Sintilimab, a type of immunotherapy that unleashes the immune system to attack tumors, was developed and tested in China by Innovent Biologics, which entered into an agreement with Eli Lilly that would have allowed Lilly to seek approval to market the drug in the United States. File Photo by Stux/Pixabay
A new lung cancer drug that has only been tested in China was soundly rejected by an advisory panel to the U.S. Food and Drug Administration on Thursday.
Known as sintilimab, the treatment is a type of immunotherapy that unleashes the immune system to attack tumors. It was developed and tested in China by Innovent Biologics, which entered into an agreement with Eli Lilly that would have allowed Lilly to seek approval to market the drug in the United States, The New York Times reported. It was to be used alongside chemotherapy for patients with metastatic non-small-cell lung cancer.
"We had hoped that sintilimab could have played a positive role for patients and the U.S. healthcare system through an aggressive pricing strategy," Lilly said in a statement released Thursday. "Along with Innovent, we will continue to work with the FDA as it completes its review of the sintilimab application."
Dr. Richard Pazdur, who heads the FDA's oncology unit, explained on Thursday why he had backtracked from a far more welcoming attitude in 2019, when he said the agency might consider a drug tested solely in China.
"Over the past two or three years, this country has experienced tremendous social change," he said during the meeting, the Times reported, and diversity in clinical trial participants has become a critical issue.
A drug tested only in China is "a step backward," he said.
More troubling was the results of an FDA staff analysis that skewered the methodological grounds of the Chinese trial, the Times reported. It cited a failure to provide patients in the control group with an approved therapy that is standard of care questioned the competence and experience of some of the investigators noted a patient population that was younger, had more men, and had fewer smokers than typical U.S. lung cancer patients and criticized use of an endpoint that isn't always reliable.
Lilly had promoted its FDA application by saying that it wanted to use sintilimab as a wedge to break the sky high prices of many cancer immunotherapies.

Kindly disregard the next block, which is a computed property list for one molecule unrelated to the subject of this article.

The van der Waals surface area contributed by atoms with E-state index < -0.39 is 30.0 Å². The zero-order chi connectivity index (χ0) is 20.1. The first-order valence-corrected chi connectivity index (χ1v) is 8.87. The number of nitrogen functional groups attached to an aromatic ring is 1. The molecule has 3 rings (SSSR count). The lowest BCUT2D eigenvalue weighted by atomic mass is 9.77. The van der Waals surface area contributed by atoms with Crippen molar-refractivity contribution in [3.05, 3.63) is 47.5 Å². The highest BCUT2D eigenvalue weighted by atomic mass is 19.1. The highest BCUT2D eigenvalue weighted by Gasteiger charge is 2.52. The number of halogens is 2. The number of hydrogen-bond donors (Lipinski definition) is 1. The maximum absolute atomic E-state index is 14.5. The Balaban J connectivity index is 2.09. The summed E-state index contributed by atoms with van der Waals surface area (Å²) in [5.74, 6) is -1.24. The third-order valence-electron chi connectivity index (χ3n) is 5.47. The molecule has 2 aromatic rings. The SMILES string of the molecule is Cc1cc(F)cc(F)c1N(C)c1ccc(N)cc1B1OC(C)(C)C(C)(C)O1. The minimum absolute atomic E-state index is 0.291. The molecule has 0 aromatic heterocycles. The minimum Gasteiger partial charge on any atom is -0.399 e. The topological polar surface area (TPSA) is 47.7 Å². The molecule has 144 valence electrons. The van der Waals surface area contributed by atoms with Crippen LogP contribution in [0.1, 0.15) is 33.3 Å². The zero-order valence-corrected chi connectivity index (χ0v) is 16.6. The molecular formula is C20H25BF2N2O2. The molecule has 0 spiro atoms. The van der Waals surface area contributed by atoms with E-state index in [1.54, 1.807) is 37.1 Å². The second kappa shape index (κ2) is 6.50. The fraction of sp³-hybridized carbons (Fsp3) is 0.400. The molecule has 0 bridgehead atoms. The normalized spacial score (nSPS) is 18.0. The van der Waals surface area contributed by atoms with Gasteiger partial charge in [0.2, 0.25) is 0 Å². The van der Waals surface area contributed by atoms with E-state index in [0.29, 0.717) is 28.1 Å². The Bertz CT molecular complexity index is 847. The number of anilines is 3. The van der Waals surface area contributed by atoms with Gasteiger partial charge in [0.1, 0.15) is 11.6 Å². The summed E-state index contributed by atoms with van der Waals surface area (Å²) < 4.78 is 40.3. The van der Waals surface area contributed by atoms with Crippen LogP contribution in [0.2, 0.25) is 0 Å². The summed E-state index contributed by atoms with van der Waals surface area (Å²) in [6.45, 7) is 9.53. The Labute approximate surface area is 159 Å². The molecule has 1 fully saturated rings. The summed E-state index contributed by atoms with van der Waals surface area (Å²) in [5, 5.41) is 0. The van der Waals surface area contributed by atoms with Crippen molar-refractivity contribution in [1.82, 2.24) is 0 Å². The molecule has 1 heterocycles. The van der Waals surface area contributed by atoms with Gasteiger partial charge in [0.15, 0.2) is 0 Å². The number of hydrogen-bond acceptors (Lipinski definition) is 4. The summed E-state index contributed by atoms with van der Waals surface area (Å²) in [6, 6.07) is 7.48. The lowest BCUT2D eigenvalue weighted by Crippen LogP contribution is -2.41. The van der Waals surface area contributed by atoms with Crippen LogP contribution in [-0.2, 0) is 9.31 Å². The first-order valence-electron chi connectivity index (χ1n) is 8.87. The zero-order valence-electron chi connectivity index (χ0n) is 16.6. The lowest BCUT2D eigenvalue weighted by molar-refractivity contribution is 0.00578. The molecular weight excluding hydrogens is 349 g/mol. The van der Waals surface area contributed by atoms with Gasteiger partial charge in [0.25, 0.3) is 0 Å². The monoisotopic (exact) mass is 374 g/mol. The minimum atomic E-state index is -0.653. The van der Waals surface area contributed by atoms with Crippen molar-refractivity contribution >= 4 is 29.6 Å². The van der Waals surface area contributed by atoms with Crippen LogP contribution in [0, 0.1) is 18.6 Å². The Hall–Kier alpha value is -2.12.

Already on the market are several other similar dugs, which make cancers vulnerable by blocking a protein that tumors use as sort of an invisible shield. These immunotherapy drugs treat such cancers as colon, breast, liver and lung, and carry list prices that are nearly identical -- about $150,000 a year per patient.
Lilly said it would charge 40% less if its drug were approved. Sintilimab costs $6,000 a year in China.
Breaking the price lock on such drugs is "a big deal," Brad Loncar, a biotechnology industry investor, told the Times.
"I'm not aware of any precedent of a company, especially of Lilly's size and credibility, announcing that a discounted price like this is how they planned to innovate," Loncar noted.
Now, he added, the near certainty that the drug application would be rejected by the full agency "means that a real option for substantially lower drug prices is being closed in the U.S."
But Dr. Scott Ramsey, a health economist and cancer specialist at Fred Hutchinson Cancer Center in Seattle, was among those who were skeptical of Lilly's motives. "Yeah, right," he told the Times.
"Are they talking about the stranglehold on prices that their current drugs contribute to?" Ramsey asked. "Maybe they could start by knocking 40% off their price" for Cyramza -- a stomach cancer drug with a list price of $13,400.32 to $15,075.36 per month -- and Verzenio, a breast cancer drug with a similar price tag.
"I don't buy it," Ramsey said.
Visit the U.S. National Cancer Institute for more on lung cancer treatments.
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